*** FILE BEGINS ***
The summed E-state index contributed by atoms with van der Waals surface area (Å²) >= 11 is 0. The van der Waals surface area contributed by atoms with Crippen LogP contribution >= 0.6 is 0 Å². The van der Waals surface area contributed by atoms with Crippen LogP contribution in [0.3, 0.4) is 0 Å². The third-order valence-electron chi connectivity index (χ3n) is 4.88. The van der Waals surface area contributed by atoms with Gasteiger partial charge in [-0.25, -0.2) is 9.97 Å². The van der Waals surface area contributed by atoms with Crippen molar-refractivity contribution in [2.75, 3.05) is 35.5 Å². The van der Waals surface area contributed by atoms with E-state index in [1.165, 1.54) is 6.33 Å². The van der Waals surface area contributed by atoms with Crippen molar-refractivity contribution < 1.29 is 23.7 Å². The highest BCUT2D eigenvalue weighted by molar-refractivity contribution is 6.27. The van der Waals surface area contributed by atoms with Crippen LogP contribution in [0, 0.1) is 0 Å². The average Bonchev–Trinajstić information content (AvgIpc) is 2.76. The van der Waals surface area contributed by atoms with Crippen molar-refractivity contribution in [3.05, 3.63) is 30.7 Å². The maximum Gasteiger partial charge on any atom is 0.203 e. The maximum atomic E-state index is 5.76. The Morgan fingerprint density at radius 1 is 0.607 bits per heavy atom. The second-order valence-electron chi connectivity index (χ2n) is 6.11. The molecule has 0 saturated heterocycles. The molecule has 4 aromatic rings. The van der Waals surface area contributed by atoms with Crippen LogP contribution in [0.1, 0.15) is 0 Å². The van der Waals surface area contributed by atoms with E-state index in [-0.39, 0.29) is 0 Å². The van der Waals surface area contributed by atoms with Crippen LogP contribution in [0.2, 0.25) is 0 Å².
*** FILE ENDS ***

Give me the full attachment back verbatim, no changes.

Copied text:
The summed E-state index contributed by atoms with van der Waals surface area (Å²) >= 11 is 0. The van der Waals surface area contributed by atoms with Crippen LogP contribution >= 0.6 is 0 Å². The van der Waals surface area contributed by atoms with Crippen LogP contribution in [0.3, 0.4) is 0 Å². The third-order valence-electron chi connectivity index (χ3n) is 4.88. The van der Waals surface area contributed by atoms with Gasteiger partial charge in [-0.25, -0.2) is 9.97 Å². The van der Waals surface area contributed by atoms with Crippen molar-refractivity contribution in [2.75, 3.05) is 35.5 Å². The van der Waals surface area contributed by atoms with E-state index in [1.165, 1.54) is 6.33 Å². The van der Waals surface area contributed by atoms with Crippen molar-refractivity contribution < 1.29 is 23.7 Å². The highest BCUT2D eigenvalue weighted by molar-refractivity contribution is 6.27. The van der Waals surface area contributed by atoms with Crippen LogP contribution in [0, 0.1) is 0 Å². The average Bonchev–Trinajstić information content (AvgIpc) is 2.76. The van der Waals surface area contributed by atoms with Crippen molar-refractivity contribution in [3.05, 3.63) is 30.7 Å². The maximum Gasteiger partial charge on any atom is 0.203 e. The maximum atomic E-state index is 5.76. The Morgan fingerprint density at radius 1 is 0.607 bits per heavy atom. The second-order valence-electron chi connectivity index (χ2n) is 6.11. The molecule has 0 saturated heterocycles. The molecule has 4 aromatic rings. The van der Waals surface area contributed by atoms with Crippen LogP contribution in [0.1, 0.15) is 0 Å². The van der Waals surface area contributed by atoms with E-state index in [-0.39, 0.29) is 0 Å². The van der Waals surface area contributed by atoms with Crippen LogP contribution in [0.2, 0.25) is 0 Å².